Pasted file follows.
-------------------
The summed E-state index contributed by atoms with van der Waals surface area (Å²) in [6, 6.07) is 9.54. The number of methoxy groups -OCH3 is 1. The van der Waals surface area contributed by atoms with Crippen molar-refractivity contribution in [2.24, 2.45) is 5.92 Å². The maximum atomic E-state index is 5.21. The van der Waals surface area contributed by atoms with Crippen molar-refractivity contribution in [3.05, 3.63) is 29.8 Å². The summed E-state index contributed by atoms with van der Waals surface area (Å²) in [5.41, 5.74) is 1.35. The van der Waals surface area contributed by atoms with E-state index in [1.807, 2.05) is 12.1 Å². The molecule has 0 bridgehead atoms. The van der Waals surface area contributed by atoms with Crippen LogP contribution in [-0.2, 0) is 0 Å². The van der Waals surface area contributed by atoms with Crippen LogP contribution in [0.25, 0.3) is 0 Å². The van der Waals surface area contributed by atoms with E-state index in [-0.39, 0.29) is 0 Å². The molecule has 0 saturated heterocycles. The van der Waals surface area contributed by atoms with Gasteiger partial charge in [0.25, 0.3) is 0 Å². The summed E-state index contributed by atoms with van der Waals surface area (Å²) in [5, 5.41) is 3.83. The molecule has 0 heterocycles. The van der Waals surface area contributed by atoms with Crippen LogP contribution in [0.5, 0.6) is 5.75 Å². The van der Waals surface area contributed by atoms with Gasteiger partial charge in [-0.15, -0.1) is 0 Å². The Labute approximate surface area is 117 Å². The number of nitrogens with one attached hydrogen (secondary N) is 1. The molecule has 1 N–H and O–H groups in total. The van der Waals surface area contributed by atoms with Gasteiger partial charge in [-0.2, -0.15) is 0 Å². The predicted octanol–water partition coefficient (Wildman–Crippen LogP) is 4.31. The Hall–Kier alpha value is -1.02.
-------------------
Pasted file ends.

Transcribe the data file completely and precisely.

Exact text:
The summed E-state index contributed by atoms with van der Waals surface area (Å²) in [6, 6.07) is 9.54. The number of methoxy groups -OCH3 is 1. The van der Waals surface area contributed by atoms with Crippen molar-refractivity contribution in [2.24, 2.45) is 5.92 Å². The maximum atomic E-state index is 5.21. The van der Waals surface area contributed by atoms with Crippen molar-refractivity contribution in [3.05, 3.63) is 29.8 Å². The summed E-state index contributed by atoms with van der Waals surface area (Å²) in [5.41, 5.74) is 1.35. The van der Waals surface area contributed by atoms with E-state index in [1.807, 2.05) is 12.1 Å². The molecule has 0 bridgehead atoms. The van der Waals surface area contributed by atoms with Crippen LogP contribution in [-0.2, 0) is 0 Å². The van der Waals surface area contributed by atoms with Crippen LogP contribution in [0.25, 0.3) is 0 Å². The van der Waals surface area contributed by atoms with E-state index in [-0.39, 0.29) is 0 Å². The molecule has 0 saturated heterocycles. The van der Waals surface area contributed by atoms with Gasteiger partial charge in [0.25, 0.3) is 0 Å². The summed E-state index contributed by atoms with van der Waals surface area (Å²) in [5, 5.41) is 3.83. The molecule has 0 heterocycles. The van der Waals surface area contributed by atoms with Crippen LogP contribution in [0.5, 0.6) is 5.75 Å². The van der Waals surface area contributed by atoms with Gasteiger partial charge in [-0.15, -0.1) is 0 Å². The Labute approximate surface area is 117 Å². The number of nitrogens with one attached hydrogen (secondary N) is 1. The molecule has 1 N–H and O–H groups in total. The van der Waals surface area contributed by atoms with Gasteiger partial charge in [-0.2, -0.15) is 0 Å². The predicted octanol–water partition coefficient (Wildman–Crippen LogP) is 4.31. The Hall–Kier alpha value is -1.02.